Monday, December 04, 2017
It sits on my bookshelf just opposite the door of my home office (aka "man cave"). To many, it would seem like just an ordinary piece of furniture, although I doubt you can find one at IKEA (not even here in Japan). The two drawers are functional and meant to hold items like sword-cleaning kits, obi and the like. The pulls are little lions with sparkling stones for eyes.
In fact, this sword rack is very special, and extremely important to me. I think, apart from my wedding ring it might be the most sentimental thing I own (followed very closely by my KM Barong, shown in the lower slot of the rack).
I got this sword rack as a Christmas present from a fellow student at the time, Mark Tome, back in 1985 or so. Mark studied Ninjitsu with me in suburban Chicago. He was everything I was not - tall, lithe, limber and quiet. He had a background in Taekwondo and naturally took to the kicking elements of our art, just as he naturally felt at ease with the sword, almost like he had been born to it.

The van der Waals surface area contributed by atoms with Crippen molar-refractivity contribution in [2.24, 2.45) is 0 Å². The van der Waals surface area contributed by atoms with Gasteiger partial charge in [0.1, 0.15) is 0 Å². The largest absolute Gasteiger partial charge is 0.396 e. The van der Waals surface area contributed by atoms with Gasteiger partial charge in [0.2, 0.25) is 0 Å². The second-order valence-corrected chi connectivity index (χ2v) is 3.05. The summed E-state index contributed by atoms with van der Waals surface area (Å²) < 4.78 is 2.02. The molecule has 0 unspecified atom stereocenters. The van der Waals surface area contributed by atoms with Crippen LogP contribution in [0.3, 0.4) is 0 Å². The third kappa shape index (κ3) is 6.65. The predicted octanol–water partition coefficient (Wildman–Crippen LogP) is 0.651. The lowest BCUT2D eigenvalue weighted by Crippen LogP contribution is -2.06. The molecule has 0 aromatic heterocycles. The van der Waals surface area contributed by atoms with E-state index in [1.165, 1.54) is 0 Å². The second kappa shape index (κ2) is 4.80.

Other students came and went, but Mark was a constant part of our small inner circle at the school, rising steadily through the ranks.
Mark lived on the far south side of Chicago, near the Indiana border. Many nights he would drive out to the West suburbs to pick me up so we could go to class together, dropping me off after before heading back home. Long drives in his little car with no heater or air conditioning, with a lot of time to discuss Life, martial arts, and all our other hopes and dreams.
Mark learned woodworking from his father, and had great talent in other crafts as well. One year he made these for each of us, some stained or varnished in brown, some in black lacquer and mine, the only one in blonde. We were all simply stunned that he could make not just one of these beautiful pieces - but one for each of us.
For many years it was always directly at the head of my bed wherever I was, Daisho on it with handles in easy reach. The third slot usually held a Jo. When I left the US for Japan permanently in 1993 the stand was the only piece of furniture I kept. I sold or donated everything else.
This stand has been with me from Chicago to Des Moines; to Osaka, Kyoto, Tokyo, Singapore, and now here in Yokohama. For the past 30+ years it has gone with me through all my adventures, a constant companion and reminder of those training sessions in Chicago when we were all younger and I dreamed of what a life in Japan might be like.
I wonder where the other stands are and what happened to them.
Have they had adventures like mine?
Mark, if you're out there, I want you to know that your gift has never been forgotten. It may have been ordinary to you, but it has always been precious to me.